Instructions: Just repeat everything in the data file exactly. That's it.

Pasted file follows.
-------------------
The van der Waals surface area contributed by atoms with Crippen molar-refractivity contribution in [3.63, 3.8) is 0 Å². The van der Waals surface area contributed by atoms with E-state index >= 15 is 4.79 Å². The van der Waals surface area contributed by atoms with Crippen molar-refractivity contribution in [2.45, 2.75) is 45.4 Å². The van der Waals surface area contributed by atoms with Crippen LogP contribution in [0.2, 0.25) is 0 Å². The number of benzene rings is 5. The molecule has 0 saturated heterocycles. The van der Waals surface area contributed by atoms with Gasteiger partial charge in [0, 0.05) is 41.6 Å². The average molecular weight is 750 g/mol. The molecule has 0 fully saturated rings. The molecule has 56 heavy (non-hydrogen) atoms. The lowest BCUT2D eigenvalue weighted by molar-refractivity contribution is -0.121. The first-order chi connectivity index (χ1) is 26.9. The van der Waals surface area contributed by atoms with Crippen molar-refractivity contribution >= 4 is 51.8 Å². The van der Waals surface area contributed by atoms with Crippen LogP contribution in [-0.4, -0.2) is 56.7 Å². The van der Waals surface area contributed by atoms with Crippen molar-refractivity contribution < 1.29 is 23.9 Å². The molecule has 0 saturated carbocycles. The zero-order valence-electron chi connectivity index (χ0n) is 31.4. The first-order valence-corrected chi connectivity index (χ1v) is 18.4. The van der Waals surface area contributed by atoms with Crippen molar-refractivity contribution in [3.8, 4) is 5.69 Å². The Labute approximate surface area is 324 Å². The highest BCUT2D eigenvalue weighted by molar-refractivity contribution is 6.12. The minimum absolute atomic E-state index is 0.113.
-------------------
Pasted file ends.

The van der Waals surface area contributed by atoms with Crippen molar-refractivity contribution in [3.63, 3.8) is 0 Å². The van der Waals surface area contributed by atoms with E-state index >= 15 is 4.79 Å². The van der Waals surface area contributed by atoms with Crippen molar-refractivity contribution in [2.45, 2.75) is 45.4 Å². The van der Waals surface area contributed by atoms with Crippen LogP contribution in [0.2, 0.25) is 0 Å². The number of benzene rings is 5. The molecule has 0 saturated heterocycles. The van der Waals surface area contributed by atoms with Gasteiger partial charge in [0, 0.05) is 41.6 Å². The average molecular weight is 750 g/mol. The molecule has 0 fully saturated rings. The molecule has 56 heavy (non-hydrogen) atoms. The lowest BCUT2D eigenvalue weighted by molar-refractivity contribution is -0.121. The first-order chi connectivity index (χ1) is 26.9. The van der Waals surface area contributed by atoms with Crippen molar-refractivity contribution >= 4 is 51.8 Å². The van der Waals surface area contributed by atoms with Crippen LogP contribution in [-0.4, -0.2) is 56.7 Å². The van der Waals surface area contributed by atoms with Crippen molar-refractivity contribution < 1.29 is 23.9 Å². The molecule has 0 saturated carbocycles. The zero-order valence-electron chi connectivity index (χ0n) is 31.4. The first-order valence-corrected chi connectivity index (χ1v) is 18.4. The van der Waals surface area contributed by atoms with Crippen molar-refractivity contribution in [3.8, 4) is 5.69 Å². The Labute approximate surface area is 324 Å². The highest BCUT2D eigenvalue weighted by molar-refractivity contribution is 6.12. The minimum absolute atomic E-state index is 0.113.